The criminal justice degree completion major is designed to provide opportunities for further professional development for the working professional. Graduates are prepared for leadership roles in law enforcement, corrections, probation/parole, or victim advocacy, and also for graduate school. Courses provide students with a comprehensive understanding of criminal justice in the U.S., including the nature, extent, and causes of crime and delinquency; the structure and function of the police, courts, and corrections; and the effectiveness of the policies these agencies use to control crime. In addition, the curriculum cultivates research, critical thinking, and communication skills that are beneficial to students who are working in the criminal justice field or continuing their studies in graduate school. The program is strongly grounded in an interdisciplinary liberal arts tradition, while also offering practical opportunities to gain field experience.
- Students will demonstrate an understanding of the structure and function of the components of the criminal justice system.
- Students will demonstrate an understanding of the major criminological theories and an ability to apply them to practical examples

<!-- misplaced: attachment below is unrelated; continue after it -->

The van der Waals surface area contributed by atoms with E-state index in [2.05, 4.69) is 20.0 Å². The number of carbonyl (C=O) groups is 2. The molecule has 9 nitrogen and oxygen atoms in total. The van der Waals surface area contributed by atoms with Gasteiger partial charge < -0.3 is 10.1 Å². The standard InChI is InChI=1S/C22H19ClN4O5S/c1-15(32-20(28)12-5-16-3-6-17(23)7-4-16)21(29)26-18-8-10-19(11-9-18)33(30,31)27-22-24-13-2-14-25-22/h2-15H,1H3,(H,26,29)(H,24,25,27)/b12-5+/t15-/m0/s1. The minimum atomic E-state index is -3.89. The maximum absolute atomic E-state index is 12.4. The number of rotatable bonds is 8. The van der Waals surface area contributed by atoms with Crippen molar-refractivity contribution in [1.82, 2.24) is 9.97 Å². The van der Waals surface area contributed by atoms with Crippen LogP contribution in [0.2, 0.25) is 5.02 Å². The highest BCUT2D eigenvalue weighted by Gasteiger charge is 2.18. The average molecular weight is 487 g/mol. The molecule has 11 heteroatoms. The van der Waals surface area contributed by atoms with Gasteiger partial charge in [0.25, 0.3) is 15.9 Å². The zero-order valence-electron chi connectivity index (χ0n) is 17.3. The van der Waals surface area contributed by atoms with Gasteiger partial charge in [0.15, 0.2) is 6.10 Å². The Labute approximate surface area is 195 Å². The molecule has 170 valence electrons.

- Students will be able to design and execute an original research project as well as critically evaluate the research of others.
- Students will be able to think critically about criminal justice issues and policies.
- Students will be able to effectively communicate their ideas orally and in writing.
- Students will demonstrate an understanding of the professional code of ethics and an ability to make decisions consistent with those standards.
- Students will demonstrate an understanding of the roles that class, race, and gender play in the workings of the criminal justice system.
- Classes are offered in a combination of online and classroom meetings; a blended teaching approach.
- Classes are offered in a 14-week format.
- Students must have earned an Associate of Applied Science (A.A.S.) degree in law enforcement/criminal justice from a Wisconsin Technical College or an Associate in Science (A.S.) degree from Rochester Community and Technical College or Southeast Technical College in Minnesota.
- The degree must have been earned since May 2006, unless you are actively employed in the criminal justice field.
- The associate degree must be completed prior to transfer to Viterbo. Students cannot be dually enrolled.
For more information
Deb Randall Anderson, admission counselor, Center for Adult Learning, 608-796-3371 email@example.com
Casey Clark, admission counselor, Center for Adult Learning, 608-796-3088 firstname.lastname@example.org